Whilst on virtual work experience Angus MacKenna, Year 12 student from The Leys School, Cambridge chose to research his topic of passion, being SPACE.

Space travel has existed for over 60 years now, and as we develop more efficient and enhanced technology, our capabilities grow. What started off as a concept has now become an accepted reality. However, the next step of affordable commercial space travel is still a long way away, with the spare seat on Jeff Bezos’ ‘Blue Origin’ having gone for $28 million, a price very few can pay. Yet, if it were affordable, would it be acceptable in its current state?

Space exploration started in 1957 when the Soviets launched the first artificial satellite, Sputnik 1, into space. Four years later on April 12, 1961, Russian Lt. Yuri Gagarin became the first human to orbit Earth in Vostok 1. However, advancements in launching these rockets have been minimal and therefore the fuels used are terrible for the environment. Each kilogram (KG) of rocket fuel releases 3 KG of CO2 meaning each launch releases 336,552 KG of CO2. A flight from London to New York City has a carbon footprint of 986 KG highlighting that the rocket launch is considerably worse (as expected) meaning if they were to be repeated, or become anywhere close to the frequency of plane journeys, the world would suffer irreversible damage and global warming would be considerably worse.  

That is not to say there are not solutions, the market for environmentally friendly products is larger than ever and is growing at a rapid rate, so by the time we have managed to combat the cost issue with commercial space travel, we will likely have grasped the environmental side too. The longer we wait the smaller the reachable universe is according to the theory of relativity, meaning the chance that space travel will be used to get to another inhabitable planet is also decreasing. This could result in space travel either be used for leisure purposes or to access planets such as Mars which may be inhabitable by then. Raising the question whether we would destroy other potential inhabitable planets, in the way we are currently and regrettably destroying planet earth.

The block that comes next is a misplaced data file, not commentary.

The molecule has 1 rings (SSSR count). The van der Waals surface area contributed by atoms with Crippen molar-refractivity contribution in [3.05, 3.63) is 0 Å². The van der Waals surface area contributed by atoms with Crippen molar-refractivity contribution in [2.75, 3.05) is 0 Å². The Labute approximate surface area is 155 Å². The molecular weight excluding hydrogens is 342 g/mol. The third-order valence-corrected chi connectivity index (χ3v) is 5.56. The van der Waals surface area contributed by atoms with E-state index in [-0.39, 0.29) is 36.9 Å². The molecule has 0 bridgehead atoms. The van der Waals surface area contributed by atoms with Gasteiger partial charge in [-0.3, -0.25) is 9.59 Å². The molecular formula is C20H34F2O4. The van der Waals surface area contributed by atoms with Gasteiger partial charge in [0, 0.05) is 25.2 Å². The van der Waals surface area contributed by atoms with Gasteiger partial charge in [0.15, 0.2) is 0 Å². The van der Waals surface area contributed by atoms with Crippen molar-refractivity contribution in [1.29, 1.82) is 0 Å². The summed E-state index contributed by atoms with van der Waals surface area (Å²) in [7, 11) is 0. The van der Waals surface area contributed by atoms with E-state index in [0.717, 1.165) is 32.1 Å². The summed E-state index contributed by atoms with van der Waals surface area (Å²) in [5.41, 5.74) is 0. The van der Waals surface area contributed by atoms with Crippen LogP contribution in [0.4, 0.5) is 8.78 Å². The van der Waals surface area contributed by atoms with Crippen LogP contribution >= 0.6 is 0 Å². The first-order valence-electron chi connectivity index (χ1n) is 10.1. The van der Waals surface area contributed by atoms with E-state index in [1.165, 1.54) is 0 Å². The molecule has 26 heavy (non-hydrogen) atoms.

Should it be right for us to expand our reach if we are only going to use it for a relatively short period, and then leave it in a far worse state than we found it? These pose ethical questions that are not a simple yes or no, but need to be seriously considered before any progression should be allowed to take place. 

I am very optimistic about the future of space exploration and travel and find it fascinating but would not like to support something that could cause more harm than good. The future of space exploration and travel is bright and solutions will undoubtedly be found, not least due to the large funding it receives as a sector, with NASA alone getting $22.6 billion from the US government in 2020. In the last 50 years very little progress has been made in getting humans past the LEO (Low Earth Orbit) and that begs the question, could that money be used for far better causes in society? For instance, helping to combat climate change or homelessness etc. Furthermore, as private companies pour more money and efforts into the Space sector, is it necessary to fund them though the Government? The UK Space agency is given £469 million, nowhere near the US’ number. A more sensible funding in my opinion, especially with so many private companies like SpaceX, Blue Origin and Virgin Galactic who all have far deeper pockets. That is why I do not deem commercial space travel to be entirely ethical, however in time once these major issues are solved, I think it should be something to look favourably on, as opportunities for mankind become limitless. 

Angus MacKenna, The Leys School, Cambridge